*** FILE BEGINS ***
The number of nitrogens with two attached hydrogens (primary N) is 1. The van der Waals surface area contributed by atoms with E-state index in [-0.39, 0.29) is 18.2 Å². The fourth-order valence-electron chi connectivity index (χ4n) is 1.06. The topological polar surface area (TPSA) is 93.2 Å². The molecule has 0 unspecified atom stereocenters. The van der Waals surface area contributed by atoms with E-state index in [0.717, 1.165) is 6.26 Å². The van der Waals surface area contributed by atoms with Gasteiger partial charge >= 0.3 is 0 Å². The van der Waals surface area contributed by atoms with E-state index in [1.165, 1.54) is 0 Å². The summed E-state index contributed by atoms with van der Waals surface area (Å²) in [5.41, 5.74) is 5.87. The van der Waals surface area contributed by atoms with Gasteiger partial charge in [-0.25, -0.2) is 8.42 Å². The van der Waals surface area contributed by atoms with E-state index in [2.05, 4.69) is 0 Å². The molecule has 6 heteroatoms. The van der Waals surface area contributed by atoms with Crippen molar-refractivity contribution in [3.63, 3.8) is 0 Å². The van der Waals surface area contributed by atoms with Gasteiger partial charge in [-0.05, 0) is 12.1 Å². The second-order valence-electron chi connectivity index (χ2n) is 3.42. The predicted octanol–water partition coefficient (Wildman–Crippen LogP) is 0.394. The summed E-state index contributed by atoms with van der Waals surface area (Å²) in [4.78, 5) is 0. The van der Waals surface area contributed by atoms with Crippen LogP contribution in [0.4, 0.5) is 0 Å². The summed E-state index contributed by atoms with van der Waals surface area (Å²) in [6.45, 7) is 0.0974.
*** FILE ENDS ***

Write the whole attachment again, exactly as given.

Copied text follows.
The number of nitrogens with two attached hydrogens (primary N) is 1. The van der Waals surface area contributed by atoms with E-state index in [-0.39, 0.29) is 18.2 Å². The fourth-order valence-electron chi connectivity index (χ4n) is 1.06. The topological polar surface area (TPSA) is 93.2 Å². The molecule has 0 unspecified atom stereocenters. The van der Waals surface area contributed by atoms with E-state index in [0.717, 1.165) is 6.26 Å². The van der Waals surface area contributed by atoms with Gasteiger partial charge >= 0.3 is 0 Å². The van der Waals surface area contributed by atoms with E-state index in [1.165, 1.54) is 0 Å². The summed E-state index contributed by atoms with van der Waals surface area (Å²) in [5.41, 5.74) is 5.87. The van der Waals surface area contributed by atoms with Gasteiger partial charge in [-0.25, -0.2) is 8.42 Å². The van der Waals surface area contributed by atoms with E-state index in [2.05, 4.69) is 0 Å². The molecule has 6 heteroatoms. The van der Waals surface area contributed by atoms with Crippen molar-refractivity contribution in [3.63, 3.8) is 0 Å². The van der Waals surface area contributed by atoms with Gasteiger partial charge in [-0.05, 0) is 12.1 Å². The second-order valence-electron chi connectivity index (χ2n) is 3.42. The predicted octanol–water partition coefficient (Wildman–Crippen LogP) is 0.394. The summed E-state index contributed by atoms with van der Waals surface area (Å²) in [4.78, 5) is 0. The van der Waals surface area contributed by atoms with Crippen LogP contribution in [0.4, 0.5) is 0 Å². The summed E-state index contributed by atoms with van der Waals surface area (Å²) in [6.45, 7) is 0.0974.